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From: Robert Ramey (ramey_at_[hidden])
Date: 2005-05-30 18:12:06

basically you have to

a) "register" or "export" any concrete classes serialized.
b) serialize the base object from every derived class - including
intermedieate ones.
c) If you use export - it shoiuld be after the *_archive.hpp files. If its
not - it should fail to compile

That's all that should be necessary.

It has been my intention to permit "export" to be only in the header. I
don't think that 1.32 it quite worked out that way but I'm trying to fix

Robert Ramey

Eric wrote:
> Hi Robert (and Jeff):
>> Actually, the export.hpp has to come after any *archive.hpp
>> due to the "trick" used to instantiate the appropriate code.
> That was the problem! I only used the xml_oarchive object in the
> main() function, so I only included the respective headers in the
> main. The rest of the code included the export.hpp header. So, I
> changed my common include file to also include the *archive.hpp
> headers and everything is working well.

> The only thing that I've noticed is that sometimes the objects won't
> be found when I have 2 or more abstract classes between the base and
> the final concrete object. The concrete object is registered, but it
> looks like the (Derived,Base) pair isn't being found. Any advice on
> where I went wrong on that is appreciated. In the meantime, I'm
> using void_cast_register<>(...) to register the base class and the
> top derived class and everything works great so far :)
> -Eric
>> On some compilers, one can get multiple symbol errors. I
>> think the only way to handle this is to be sure its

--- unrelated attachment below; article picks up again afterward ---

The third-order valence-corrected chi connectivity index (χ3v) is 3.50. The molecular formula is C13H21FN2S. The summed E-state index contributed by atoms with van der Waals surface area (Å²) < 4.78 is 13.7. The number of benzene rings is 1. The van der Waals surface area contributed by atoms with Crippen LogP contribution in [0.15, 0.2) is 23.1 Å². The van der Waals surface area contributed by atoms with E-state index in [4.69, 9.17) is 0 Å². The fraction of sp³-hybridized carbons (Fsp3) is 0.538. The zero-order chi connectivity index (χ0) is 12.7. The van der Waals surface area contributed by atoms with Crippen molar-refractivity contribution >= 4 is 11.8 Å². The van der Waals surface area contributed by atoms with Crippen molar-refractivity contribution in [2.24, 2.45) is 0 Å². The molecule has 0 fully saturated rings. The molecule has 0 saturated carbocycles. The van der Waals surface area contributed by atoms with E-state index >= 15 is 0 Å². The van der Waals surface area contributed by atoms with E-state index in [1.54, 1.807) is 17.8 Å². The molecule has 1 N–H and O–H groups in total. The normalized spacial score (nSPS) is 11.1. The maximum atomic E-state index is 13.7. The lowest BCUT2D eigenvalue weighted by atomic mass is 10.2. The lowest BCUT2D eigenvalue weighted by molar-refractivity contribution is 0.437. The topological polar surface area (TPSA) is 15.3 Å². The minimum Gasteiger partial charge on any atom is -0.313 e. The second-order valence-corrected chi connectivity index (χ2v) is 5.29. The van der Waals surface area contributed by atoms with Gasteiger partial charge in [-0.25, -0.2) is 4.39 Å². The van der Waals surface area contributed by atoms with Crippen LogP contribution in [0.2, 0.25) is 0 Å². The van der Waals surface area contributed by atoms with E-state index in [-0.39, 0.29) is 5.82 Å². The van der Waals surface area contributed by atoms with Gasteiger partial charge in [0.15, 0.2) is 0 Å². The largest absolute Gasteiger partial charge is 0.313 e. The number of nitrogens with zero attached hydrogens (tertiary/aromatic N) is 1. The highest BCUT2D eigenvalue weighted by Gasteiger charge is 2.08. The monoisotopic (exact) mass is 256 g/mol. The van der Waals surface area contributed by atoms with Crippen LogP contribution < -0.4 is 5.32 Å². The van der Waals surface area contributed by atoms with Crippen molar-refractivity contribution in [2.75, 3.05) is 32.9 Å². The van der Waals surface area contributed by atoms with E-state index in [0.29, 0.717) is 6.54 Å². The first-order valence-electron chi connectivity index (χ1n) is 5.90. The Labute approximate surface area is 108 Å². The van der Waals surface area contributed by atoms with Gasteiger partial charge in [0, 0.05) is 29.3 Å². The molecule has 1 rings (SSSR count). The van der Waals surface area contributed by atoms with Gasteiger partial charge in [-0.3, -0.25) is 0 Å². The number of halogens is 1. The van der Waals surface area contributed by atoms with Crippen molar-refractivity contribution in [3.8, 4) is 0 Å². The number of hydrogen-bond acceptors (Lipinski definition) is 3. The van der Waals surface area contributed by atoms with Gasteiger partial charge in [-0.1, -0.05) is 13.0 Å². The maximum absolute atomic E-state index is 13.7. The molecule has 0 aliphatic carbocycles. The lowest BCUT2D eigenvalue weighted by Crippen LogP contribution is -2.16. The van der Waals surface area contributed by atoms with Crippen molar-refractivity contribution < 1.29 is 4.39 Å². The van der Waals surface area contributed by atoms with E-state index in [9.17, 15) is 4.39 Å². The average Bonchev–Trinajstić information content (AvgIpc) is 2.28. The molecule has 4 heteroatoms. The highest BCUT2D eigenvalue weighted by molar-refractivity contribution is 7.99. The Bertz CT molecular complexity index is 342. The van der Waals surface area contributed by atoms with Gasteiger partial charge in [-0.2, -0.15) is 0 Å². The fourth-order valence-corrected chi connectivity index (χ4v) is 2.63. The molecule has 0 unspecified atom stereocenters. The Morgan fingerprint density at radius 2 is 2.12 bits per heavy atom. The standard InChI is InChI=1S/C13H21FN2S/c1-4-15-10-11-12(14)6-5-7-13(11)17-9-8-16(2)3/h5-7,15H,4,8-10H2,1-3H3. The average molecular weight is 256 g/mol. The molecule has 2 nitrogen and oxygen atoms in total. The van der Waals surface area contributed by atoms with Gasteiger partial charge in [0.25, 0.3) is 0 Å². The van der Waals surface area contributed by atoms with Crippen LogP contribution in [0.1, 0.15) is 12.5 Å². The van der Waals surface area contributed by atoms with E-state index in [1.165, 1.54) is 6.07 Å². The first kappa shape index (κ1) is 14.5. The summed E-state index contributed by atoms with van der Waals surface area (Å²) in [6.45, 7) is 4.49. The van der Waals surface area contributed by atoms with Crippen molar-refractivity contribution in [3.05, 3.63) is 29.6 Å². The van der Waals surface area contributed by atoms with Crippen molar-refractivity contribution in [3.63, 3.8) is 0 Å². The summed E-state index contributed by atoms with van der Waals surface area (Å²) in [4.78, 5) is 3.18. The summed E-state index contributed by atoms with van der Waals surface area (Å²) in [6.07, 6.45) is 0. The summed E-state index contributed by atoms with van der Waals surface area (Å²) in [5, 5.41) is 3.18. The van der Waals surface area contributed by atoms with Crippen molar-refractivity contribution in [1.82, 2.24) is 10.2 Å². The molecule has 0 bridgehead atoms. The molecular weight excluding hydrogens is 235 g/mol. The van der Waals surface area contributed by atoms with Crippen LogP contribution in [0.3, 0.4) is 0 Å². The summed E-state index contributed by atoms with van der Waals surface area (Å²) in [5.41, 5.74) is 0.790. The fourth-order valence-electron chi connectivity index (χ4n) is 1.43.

>> included at most once or tweak the linker switches to
>> override the error.
>> Robert Ramey
>>> "Eric" <eric-public_at_[hidden]> wrote in
>>> message news:001601c564d9$35709a60$0a00a8c0_at_FASTBRICK...
>>> Thanks Robert. This partially worked... Your
>>> comment about putting the BOOST_CLASS_EXPORT
>>> macro into the header keyed me into something.
>>> I am using the BOOST_CLASS_EXPORT(derived) macro, but
>>> I've been placing them into the source (cpp) file instead
>>> of the header (h) file. With my system, when I put
>>> BOOST_CLASS_EXPORT(derived) into the header file, I
>>> get a multiply-defined error at link time (the offending
>>> code is boost::archive::detail::guid_initializer<class,...>
>>> since the header is included multiple times when I use the
>>> class.
>>> As a test, I setup a sandbox with a stripped down system
>>> and was able to get it to work when I put the
>>> BOOST_CLASS_EXPORT in the header, but not when it is
>>> in the cpp file.
>>> Q: Why does the location of the BOOST_CLASS_EXPORT
>>> matter? Is it doing order-depended initialization
>>> upon bringing up the system?
>>> Q: How do I avoid the mutiple defined error in
>>> the linker?
>>> Thanks again for your help and the library :)
>>> -Eric

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